Govt should address poverty

HARARE - We are saddened by the government’s, in its wisdom or lack of it, omission of the critical Sustainable Development Goal (SDG) number one to end poverty by 2030 and just like most Zimbabweans, wonder why such an important objective is ignored.

We are part of the United Nations (UN) family of nations and also signatory to the SDGs, which aim among other things to end poverty, reduce hunger and promote access to education by 2030 but somehow our government has decided to drop other goals, in fact the most important one — ending poverty.

While we appreciate government’s financial limitations, we are however, appalled that a government which three years ago promised to improve the lives of Zimbabweans is now reneging on its promises.

Of course, that is to be expected from a government whose priorities are warped but for the same government to put up a straight face while making such an announcement is not only shocking but insensitive, especially if we are to consider that poverty levels have reached alarming levels.

Permanent secretary in the so-called ministry of Macroeconomic Planning Desire Sibanda would have us believe that selecting goals like ending hunger, improving quality education and improving infrastructure are critical in ending poverty but that is like hiding behind a finger.

Our poverty in Zimbabwe is a result of a government that has useless ministerial departments, a government that prioritises foreign travel with handsome travel expenses and an administration that believes in self-aggrandisement to perpetuate an unpopular rule.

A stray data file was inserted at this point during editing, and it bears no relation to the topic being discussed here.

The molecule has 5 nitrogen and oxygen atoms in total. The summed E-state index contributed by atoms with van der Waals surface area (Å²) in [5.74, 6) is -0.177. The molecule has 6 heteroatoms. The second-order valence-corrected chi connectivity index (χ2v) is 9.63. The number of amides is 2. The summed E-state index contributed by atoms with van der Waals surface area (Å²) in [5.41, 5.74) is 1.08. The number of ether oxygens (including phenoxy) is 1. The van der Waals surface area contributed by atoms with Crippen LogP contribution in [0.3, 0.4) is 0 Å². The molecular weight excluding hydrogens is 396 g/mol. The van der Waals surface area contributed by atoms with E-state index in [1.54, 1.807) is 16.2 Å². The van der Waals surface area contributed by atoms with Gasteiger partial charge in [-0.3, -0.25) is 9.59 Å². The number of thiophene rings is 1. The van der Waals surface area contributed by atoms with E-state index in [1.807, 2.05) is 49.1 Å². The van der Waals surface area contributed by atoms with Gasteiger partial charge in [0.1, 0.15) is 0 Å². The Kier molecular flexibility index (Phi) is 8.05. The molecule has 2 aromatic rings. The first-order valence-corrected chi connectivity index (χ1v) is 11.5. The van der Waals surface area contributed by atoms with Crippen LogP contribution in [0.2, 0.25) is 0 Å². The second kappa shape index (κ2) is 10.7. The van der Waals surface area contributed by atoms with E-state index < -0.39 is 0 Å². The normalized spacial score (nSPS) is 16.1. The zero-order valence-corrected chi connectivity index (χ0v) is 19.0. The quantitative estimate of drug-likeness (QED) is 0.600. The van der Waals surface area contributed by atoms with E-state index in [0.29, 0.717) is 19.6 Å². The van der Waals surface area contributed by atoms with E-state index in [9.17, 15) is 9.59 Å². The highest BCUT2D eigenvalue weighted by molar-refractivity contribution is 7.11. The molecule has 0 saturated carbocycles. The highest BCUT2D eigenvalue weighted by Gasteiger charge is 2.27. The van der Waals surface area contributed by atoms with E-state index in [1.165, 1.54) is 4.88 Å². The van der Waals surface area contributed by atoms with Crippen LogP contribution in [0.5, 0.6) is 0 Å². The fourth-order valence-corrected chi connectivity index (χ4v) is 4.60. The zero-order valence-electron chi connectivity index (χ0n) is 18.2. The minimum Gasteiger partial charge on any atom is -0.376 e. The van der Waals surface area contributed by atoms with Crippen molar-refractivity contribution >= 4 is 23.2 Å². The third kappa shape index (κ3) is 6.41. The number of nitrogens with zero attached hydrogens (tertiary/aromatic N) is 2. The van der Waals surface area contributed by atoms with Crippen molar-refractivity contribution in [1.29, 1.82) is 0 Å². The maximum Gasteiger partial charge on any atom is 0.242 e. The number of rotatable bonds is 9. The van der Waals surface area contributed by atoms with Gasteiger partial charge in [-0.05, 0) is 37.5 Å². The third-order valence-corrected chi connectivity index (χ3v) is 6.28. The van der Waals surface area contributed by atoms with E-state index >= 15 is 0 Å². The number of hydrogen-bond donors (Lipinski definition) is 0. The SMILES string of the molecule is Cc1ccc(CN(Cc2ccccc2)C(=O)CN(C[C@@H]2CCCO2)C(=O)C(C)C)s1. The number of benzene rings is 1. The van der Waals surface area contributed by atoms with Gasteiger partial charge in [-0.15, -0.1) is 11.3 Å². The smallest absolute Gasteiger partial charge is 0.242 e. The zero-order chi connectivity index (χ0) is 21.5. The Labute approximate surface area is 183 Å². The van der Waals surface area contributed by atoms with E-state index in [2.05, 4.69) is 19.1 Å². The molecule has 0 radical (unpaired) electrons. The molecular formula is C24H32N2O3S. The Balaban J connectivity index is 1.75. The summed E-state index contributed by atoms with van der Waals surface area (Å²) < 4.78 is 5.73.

We agree with the UN position that unless implemented, the SDGs will remain a pipe-dream and thus urge our bloated government to do everything in its power to ensure poverty is reduced.

The World Food Programme reports that 72 percent of the country’s population are living on less than $1,25 per day and vulnerable groups such as women, children and the aging have been hardest hit by the scourge that has since descended on the country’s cities, according to Zimbabwe Poverty Atlas 2015 (Atlas).

This alone should be cause for concern to any people-oriented government and should even influence its policies, yet with the Mugabe government the reverse is happening.

The economic crisis of the past decades has prevented substantial capital investment, and new enterprises have been slow to emerge so our government should make sure that it has policies that attract investment.

According to the Zimbabwe Congress of Trade Unions only 700 000 people are officially employed, leaving about 80 percent of the workforce struggling to make a living in the informal sector and it is time we confront poverty.

Comments (1)

How do you expect the gvt to address poverty when they have no solutions They themselves are not affected by poverty so why worry They can fly every other day receive best health treatment in the world and afford to buy $1.4 million rings when donated ARVs are not available No paracetamol in clinics We are dreaming Zimbabwe is doomed Even the heavens are looking aside I dare to stop any of the gvt bigwigs and see if they have a bond note You ask why and what did we do to deserve such a gvt considering where we where economically before these vultures took over We looked down on our neighbouring countries -now its our turn and the suffering is worse than our neighbours ever endured

gonyeti 2 - 9 December 2016

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